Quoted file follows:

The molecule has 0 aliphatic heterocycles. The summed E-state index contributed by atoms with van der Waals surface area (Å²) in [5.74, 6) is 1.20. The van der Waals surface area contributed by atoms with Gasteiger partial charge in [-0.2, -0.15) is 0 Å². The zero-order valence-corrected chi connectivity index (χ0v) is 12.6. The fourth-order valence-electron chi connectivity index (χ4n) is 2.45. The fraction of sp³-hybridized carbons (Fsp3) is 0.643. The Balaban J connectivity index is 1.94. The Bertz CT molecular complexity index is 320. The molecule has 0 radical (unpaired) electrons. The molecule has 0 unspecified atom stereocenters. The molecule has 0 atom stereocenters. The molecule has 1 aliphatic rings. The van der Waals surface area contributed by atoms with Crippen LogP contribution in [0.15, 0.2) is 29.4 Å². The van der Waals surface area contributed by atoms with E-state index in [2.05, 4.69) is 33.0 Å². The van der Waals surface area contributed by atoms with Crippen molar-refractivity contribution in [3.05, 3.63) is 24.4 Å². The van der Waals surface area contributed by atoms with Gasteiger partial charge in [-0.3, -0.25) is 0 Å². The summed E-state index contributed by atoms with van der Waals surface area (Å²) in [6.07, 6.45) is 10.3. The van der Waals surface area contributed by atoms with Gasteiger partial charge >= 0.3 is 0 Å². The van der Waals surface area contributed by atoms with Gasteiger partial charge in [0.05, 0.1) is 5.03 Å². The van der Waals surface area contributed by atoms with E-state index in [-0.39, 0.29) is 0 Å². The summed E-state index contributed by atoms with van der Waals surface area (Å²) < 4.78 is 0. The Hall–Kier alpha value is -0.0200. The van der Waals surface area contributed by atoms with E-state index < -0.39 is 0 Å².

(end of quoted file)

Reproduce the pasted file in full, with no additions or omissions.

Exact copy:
The molecule has 0 aliphatic heterocycles. The summed E-state index contributed by atoms with van der Waals surface area (Å²) in [5.74, 6) is 1.20. The van der Waals surface area contributed by atoms with Gasteiger partial charge in [-0.2, -0.15) is 0 Å². The zero-order valence-corrected chi connectivity index (χ0v) is 12.6. The fourth-order valence-electron chi connectivity index (χ4n) is 2.45. The fraction of sp³-hybridized carbons (Fsp3) is 0.643. The Balaban J connectivity index is 1.94. The Bertz CT molecular complexity index is 320. The molecule has 0 radical (unpaired) electrons. The molecule has 0 unspecified atom stereocenters. The molecule has 0 atom stereocenters. The molecule has 1 aliphatic rings. The van der Waals surface area contributed by atoms with Crippen LogP contribution in [0.15, 0.2) is 29.4 Å². The van der Waals surface area contributed by atoms with E-state index in [2.05, 4.69) is 33.0 Å². The van der Waals surface area contributed by atoms with Crippen molar-refractivity contribution in [3.05, 3.63) is 24.4 Å². The van der Waals surface area contributed by atoms with Gasteiger partial charge in [-0.3, -0.25) is 0 Å². The summed E-state index contributed by atoms with van der Waals surface area (Å²) in [6.07, 6.45) is 10.3. The van der Waals surface area contributed by atoms with Gasteiger partial charge >= 0.3 is 0 Å². The van der Waals surface area contributed by atoms with Gasteiger partial charge in [0.05, 0.1) is 5.03 Å². The van der Waals surface area contributed by atoms with E-state index in [-0.39, 0.29) is 0 Å². The summed E-state index contributed by atoms with van der Waals surface area (Å²) < 4.78 is 0. The Hall–Kier alpha value is -0.0200. The van der Waals surface area contributed by atoms with E-state index < -0.39 is 0 Å².